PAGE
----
Safety concerns raised as 118 patients left without beds at Limerick hospital

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Mary Fogarty, INMO Assistant Director of Industrial Relations

THE Irish Nurses and Midwives Organisation (INMO) has expressed concerns around staff and patient safety in University Hospital Limerick as 118 patients were left without a bed in the hospital this morning.

The number of patients on trolleys in University Hospital Limerick today represented more than 25 per cent of the total number of patients on trolleys across the country which stood at 468 today.

INMO Assistant Director of Industrial Relations, Mary Fogarty said that it felt like Groundhog Day for the staff, patients, and wider community at University Hospital Limerick today with 118 patients without a bed.

“So far in May we have seen over 1,728 patients without a bed in the hospital. This is not normal and should not be accepted as such,”Ms Fogarty declared.

“The INMO is very concerned about the safety of staff and patients in the hospital. A recent report of an inspection by the Health and Safety Authority of the Emergency Department at UHL reinforced that a fire safety report of the hospital stating that there should be no trolley parking in areas of the hospital.

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“Staff are reporting that this is not being adhered to.

“The report of the HSA into improving safety conditions in UHL has been with senior management in the HSE since September 2021. We have had 7,932 patients so far on trolleys in UHL since the beginning of January with little action from the HSE except the commissioning of an expert review into the hospital, which has yet to commence.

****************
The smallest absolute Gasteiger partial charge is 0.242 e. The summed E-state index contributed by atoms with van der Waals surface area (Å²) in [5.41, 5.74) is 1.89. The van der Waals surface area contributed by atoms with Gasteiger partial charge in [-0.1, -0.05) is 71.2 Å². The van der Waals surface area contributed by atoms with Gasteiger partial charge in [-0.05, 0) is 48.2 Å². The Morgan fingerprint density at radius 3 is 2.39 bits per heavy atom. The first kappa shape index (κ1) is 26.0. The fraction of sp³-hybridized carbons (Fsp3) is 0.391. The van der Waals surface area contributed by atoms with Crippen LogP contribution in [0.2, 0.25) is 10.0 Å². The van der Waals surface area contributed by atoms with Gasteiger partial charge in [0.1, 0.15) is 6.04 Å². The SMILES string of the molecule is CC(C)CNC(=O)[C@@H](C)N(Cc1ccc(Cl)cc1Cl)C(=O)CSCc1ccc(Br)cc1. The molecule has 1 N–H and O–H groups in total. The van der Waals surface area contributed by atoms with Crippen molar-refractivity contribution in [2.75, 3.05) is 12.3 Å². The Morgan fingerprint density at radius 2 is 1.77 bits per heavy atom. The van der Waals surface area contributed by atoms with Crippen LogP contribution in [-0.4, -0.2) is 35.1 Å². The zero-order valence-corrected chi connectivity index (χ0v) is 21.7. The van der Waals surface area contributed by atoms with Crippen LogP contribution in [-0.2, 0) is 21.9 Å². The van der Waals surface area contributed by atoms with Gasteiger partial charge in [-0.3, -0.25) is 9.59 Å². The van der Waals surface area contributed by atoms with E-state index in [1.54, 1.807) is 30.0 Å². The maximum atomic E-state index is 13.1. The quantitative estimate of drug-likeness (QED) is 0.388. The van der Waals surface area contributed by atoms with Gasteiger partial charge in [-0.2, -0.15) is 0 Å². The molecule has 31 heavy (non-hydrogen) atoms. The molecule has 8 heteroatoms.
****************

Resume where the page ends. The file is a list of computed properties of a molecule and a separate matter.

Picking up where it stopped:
“This means very little to the nurses on the ground who are at the end of their tether.

“Over the weekend in UHL, many patients were waiting more than fourteen hours to be admitted, many over the age of 75. The basic care needs of patients cannot be met in environments like this.

“INMO members in University Hospital Limerick are reporting significant work-related stress due to the persistent overcrowding and inability of provide appropriate care to all admitted patients. They are exhausted, overwhelmed and burnt out.

“As well as trying to deal with a completely unsafe environment they also are dealing with public dissatisfaction and impatience with the situation in the hospital. They also have serious concerns for the safety of patients and have advised management repeatedly of this.

“The HSE’s Emergency Taskforce should be convened urgently to discuss the persistent overcrowding in UHL and emergency departments right across the country.

“The situation in UHL has been allowed to fester for too long. We need to see real, meaningful short, medium, and long-term action. Patients, nurses, midwives, and the wider hospital community deserve so much better,” Ms Fogarty concluded.